If you go the whole hog and opt for whole life policies that cover you until the age of 99, premiums shoot up to anywhere between 2 and 8 times those charged by term plans that cover you until 65.

Find out how much life insurance cover you need using our simple 4-step calculator (based on this author’s earlier article. Check it out now!

Why the additional costs

Why do term insurance premiums show this hockey stick rise with age? The answer lies in the mortality tables that insurers use to calculate the premiums they charge on term plans. As you know, every insurance contract is essentially a play on probability. By promising to pay your beneficiaries a large lumpsum (far higher than the premiums you paid the insurer) in the event of your death, the insurer is betting on the probability that the risk he’s covering (your death) is unlikely to materialise during the policy term.

To assess the probability of individuals dying at different ages, insurers use what are called mortality tables. In India, since April 2019, insurers have been using the mortality tables compiled in 2012-14 approved by IRDA.

The above mortality table for males shows the probability of people who have completed the respective age dying within a year. This is based on a study of data from insurers between 2012 and 2014.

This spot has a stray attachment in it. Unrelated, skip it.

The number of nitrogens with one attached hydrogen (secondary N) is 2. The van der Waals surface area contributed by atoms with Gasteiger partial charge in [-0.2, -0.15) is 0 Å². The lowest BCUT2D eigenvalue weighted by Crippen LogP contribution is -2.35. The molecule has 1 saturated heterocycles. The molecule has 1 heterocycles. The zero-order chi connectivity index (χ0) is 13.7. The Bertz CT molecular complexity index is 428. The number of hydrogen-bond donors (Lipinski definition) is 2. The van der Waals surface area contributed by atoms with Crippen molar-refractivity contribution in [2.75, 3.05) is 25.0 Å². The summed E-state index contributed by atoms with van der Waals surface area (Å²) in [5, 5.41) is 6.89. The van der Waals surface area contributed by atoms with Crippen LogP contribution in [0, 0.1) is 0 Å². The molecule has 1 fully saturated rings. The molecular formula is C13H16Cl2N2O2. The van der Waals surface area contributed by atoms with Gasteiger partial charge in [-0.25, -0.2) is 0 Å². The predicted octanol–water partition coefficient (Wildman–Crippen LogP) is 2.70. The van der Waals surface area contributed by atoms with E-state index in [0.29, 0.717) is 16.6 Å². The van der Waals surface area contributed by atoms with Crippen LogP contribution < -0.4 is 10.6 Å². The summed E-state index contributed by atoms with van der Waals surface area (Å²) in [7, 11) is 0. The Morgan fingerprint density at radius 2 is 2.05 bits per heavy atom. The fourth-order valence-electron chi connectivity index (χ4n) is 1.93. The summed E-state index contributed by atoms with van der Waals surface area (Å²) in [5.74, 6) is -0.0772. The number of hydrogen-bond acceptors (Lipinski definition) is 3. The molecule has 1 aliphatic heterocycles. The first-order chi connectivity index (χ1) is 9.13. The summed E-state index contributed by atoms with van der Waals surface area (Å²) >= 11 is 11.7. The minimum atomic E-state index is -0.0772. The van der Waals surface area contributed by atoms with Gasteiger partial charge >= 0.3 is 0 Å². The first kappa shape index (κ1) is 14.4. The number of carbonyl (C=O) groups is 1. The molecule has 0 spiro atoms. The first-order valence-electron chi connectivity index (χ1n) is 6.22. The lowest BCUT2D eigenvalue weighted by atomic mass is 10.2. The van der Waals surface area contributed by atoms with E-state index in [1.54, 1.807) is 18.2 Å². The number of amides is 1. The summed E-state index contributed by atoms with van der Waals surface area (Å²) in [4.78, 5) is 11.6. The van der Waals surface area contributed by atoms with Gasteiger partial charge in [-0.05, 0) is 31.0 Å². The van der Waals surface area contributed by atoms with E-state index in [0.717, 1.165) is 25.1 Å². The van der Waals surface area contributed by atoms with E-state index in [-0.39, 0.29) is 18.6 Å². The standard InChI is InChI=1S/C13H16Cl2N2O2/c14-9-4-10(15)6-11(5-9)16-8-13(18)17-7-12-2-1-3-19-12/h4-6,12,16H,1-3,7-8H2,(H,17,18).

As you can see from the above, the risk of mortality is less than 1% for folks upto 60, less than 5% for folks upto 75, but then escalates rapidly with each milestone. Given that life insurance premiums are priced to deliver a profit to the insurer after settling claims, premiums for folks in their mid-80s, nineties or later are pegged steeply higher to account for a higher mortality risk.

No matter if you are running marathons and in the pink of health at the age of 80, the insurer will still peg your premiums high based on the general experience of high risk at your age.

The right term

All this suggests that when it comes to deciding the term of your life policy, longest isn’t the best. You need to make a trade-off between protecting your family against income loss for a sufficient length of time, while at the same time ensuring that the annual premiums don’t burn a hole in your pocket.

Based on premium comparisons, we at PrimeInvestor think that you should:

  • Get a term policy to cover you upto age 65 to 75 at most, for a good balance between good coverage and reasonable premiums.
  • To supplement this cover beyond age 75, invest the sums (on premium) you have saved by not opting for a longer cover and leave the resulting corpus to your dependants. 

For instance, if you are a 45-year old woman who’s signing up for a term cover upto 75, you’ll be paying a premium of roughly Rs 19,000-20,000 a year for the next 30 years. Coverage upto the age 99 would have cost you roughly 3 times this sum.

This allows you to save and invest Rs 40,000 a year for the next 30 years in alternative avenues. At a modest 7% return this would lead to a corpus of about Rs 41 lakh by the time you turn 75. If you take on more risks for a 12% return, you’d have accumulated a little over Rs 1 crore. You can leave this to your dependents. If you live on until 99, think of this as a small addition to your retirement kitty!

This is second in a 5-part series that covers all you need to know about how to go about choosing a term insurance plan. Read the first part of this series here.